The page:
I do believe in stockpiling tho. Not to the extreme but its just good old fashioned common sense to get a good supply of something when its cheapest! That’s just good business. I do love it when products end up being free too. Especially when its something I use daily. When I think back on the money I’ve spent over the years before I used coupons, it makes me sad. Now I try to teach others how to never pay full price!

  7. Go, Diego, Go! X-D

    Hehe, Anyway, I love how you add the note about being considerate and not clearing the shelves. That’s the one thing that has me torn about stockpiling. I hate it when I have something on my normal shopping list and am surprised to see it on sale at the store, but it’s all gone, because people saw it was on sale and went crazy buying it. It frustrates me because I was already planning to buy it and would’ve loved to pay a sale price! Also, I hate being forced to change my meal plans! And there are a lot of people out there that buy it just because it’s on sale, whether they will really use it or not.

    However, all of the benefits you listed about stockpiling definitely apply as well. I buy cereal for no more than $2 a box, but even that’s pretty insane, if you consider how far cereal really does (or does not) go! I keep vowing that I’ll cook breakfast at least once a week, but cereal is just too easy. 🙂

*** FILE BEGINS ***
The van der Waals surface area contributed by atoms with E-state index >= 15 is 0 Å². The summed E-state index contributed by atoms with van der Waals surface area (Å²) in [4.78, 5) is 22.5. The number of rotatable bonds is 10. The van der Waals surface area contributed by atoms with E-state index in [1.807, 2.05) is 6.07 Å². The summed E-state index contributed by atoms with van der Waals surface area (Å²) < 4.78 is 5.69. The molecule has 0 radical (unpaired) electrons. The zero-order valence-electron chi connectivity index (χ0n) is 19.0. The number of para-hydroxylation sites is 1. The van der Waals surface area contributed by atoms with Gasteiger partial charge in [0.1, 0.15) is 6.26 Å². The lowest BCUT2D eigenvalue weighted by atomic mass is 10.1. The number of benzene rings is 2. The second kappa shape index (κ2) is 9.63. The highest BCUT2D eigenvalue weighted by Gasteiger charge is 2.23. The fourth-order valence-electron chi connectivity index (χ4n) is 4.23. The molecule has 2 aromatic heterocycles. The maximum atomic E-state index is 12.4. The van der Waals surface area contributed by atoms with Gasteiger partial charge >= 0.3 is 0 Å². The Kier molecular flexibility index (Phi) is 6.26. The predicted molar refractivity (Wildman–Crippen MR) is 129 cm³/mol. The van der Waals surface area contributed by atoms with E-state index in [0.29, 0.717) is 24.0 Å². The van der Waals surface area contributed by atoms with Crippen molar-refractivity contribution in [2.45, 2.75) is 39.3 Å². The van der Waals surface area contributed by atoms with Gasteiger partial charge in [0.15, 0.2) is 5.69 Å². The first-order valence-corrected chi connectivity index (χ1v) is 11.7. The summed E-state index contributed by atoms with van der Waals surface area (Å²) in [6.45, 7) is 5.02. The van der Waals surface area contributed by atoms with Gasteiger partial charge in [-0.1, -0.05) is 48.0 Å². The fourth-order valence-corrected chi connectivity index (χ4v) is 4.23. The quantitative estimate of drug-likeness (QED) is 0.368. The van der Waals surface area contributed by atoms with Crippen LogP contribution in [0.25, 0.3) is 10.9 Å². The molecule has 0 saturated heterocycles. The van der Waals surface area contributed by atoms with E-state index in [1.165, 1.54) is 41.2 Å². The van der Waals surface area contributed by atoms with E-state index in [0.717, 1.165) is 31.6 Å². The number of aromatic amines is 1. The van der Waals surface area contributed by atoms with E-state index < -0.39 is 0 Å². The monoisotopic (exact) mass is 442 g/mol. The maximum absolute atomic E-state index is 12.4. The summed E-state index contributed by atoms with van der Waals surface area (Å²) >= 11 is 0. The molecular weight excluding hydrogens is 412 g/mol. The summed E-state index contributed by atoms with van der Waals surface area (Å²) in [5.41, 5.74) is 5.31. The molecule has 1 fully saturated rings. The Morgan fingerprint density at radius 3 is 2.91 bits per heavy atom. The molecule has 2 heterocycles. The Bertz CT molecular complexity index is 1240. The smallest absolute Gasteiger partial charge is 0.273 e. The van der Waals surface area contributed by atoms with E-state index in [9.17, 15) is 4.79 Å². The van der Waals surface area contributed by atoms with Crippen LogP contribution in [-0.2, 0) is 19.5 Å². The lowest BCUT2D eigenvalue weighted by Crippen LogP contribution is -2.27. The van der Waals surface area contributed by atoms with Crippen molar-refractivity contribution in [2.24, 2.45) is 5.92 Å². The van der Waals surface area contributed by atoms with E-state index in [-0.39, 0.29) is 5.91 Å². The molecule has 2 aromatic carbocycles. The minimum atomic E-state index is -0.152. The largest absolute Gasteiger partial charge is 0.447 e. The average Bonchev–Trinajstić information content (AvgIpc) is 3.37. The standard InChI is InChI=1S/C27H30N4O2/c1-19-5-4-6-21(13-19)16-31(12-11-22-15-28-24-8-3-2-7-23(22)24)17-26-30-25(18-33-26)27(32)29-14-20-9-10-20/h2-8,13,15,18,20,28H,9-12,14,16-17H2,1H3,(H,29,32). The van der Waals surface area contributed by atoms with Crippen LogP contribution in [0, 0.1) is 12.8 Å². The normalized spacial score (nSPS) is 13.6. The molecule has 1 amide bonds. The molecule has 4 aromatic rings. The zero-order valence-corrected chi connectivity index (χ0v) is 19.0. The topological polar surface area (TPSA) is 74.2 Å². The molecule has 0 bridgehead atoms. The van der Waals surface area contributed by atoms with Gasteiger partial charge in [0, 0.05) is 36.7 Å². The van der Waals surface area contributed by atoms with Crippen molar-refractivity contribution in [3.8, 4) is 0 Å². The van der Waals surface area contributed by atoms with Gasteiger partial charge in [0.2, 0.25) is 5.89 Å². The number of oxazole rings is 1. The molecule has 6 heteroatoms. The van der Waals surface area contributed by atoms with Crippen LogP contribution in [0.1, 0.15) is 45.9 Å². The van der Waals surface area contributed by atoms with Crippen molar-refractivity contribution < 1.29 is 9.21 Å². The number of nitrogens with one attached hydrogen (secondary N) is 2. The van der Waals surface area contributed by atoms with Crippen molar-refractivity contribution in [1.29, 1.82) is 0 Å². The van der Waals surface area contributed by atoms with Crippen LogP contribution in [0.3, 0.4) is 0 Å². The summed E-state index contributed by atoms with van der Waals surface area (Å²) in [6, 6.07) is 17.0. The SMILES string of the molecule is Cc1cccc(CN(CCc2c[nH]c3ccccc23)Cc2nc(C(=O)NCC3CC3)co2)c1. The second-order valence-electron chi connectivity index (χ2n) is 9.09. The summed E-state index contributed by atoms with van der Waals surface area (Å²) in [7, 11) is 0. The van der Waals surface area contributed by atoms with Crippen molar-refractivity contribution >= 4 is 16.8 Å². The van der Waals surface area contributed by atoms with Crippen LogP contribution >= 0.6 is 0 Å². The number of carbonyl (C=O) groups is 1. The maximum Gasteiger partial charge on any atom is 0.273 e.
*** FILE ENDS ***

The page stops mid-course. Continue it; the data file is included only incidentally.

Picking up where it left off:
8. Heather, Great information, I have been using coupons off and on for a year. I do watch the ads, I get the lingo, I try to remember to get the Sunday paper and clip coupons. I haven’t done fabulous but I do save us money. This is my question. I have never done a stock pile. I probably should have a year ago since our finical status has changed and our grocery budget has gotten much smaller. So I am now faced with not really being able to do a stock pile because we usually need all of the grocery money to make it through one week and sometimes 2. How would you suggest I get a stock pile started since I have minimal money to spend on 12 boxes of Cereal. If I were to buy them at the lower price Id have to give up another item on my list ?

    1. This is a great question! When I first started this I was in the EXACT same predicament. In fact, even spending the money to buy the papers for the coupons felt like a stretch!

      Here’s what I think…you are just going to have to earmark a bit of your budget for it. Maybe it’s just $10 a week. That $10 is spent stockpiling something that you can get the most of for a good deal. See if you can cut that $10 from somewhere else in your budget and that $10 is devoted ONLY to stockpiling something your family uses often. Over time, you’ll be able to increase this amount because your grocery bill will decrease.

      That is EXACTLY how I started. It was gradual and it felt like itty bitty tiny baby steps, but before I knew it…that $10 a week had our freezer, fridge and pantry STOCKED!

  9. I stock pile toilet paper, paper towels, canned tomatoes (2F1), chicken broth (2F1), cat food on the rare occasion it goes on sale, frozen veggies (2F1). I do very little processed food so I don’t really benefit much in that area except what is already noted. Butter has yet to go on sale this season yet, and I expected it to. But when it does…. Good sales on produce and meats are dependent on the freezer space I have available. Make my own laundry soap, dishwasher soap, and, really most cleaning products. If the ingredients for these ever go on sale (and I’ve never seen it), I’ll be all over that one.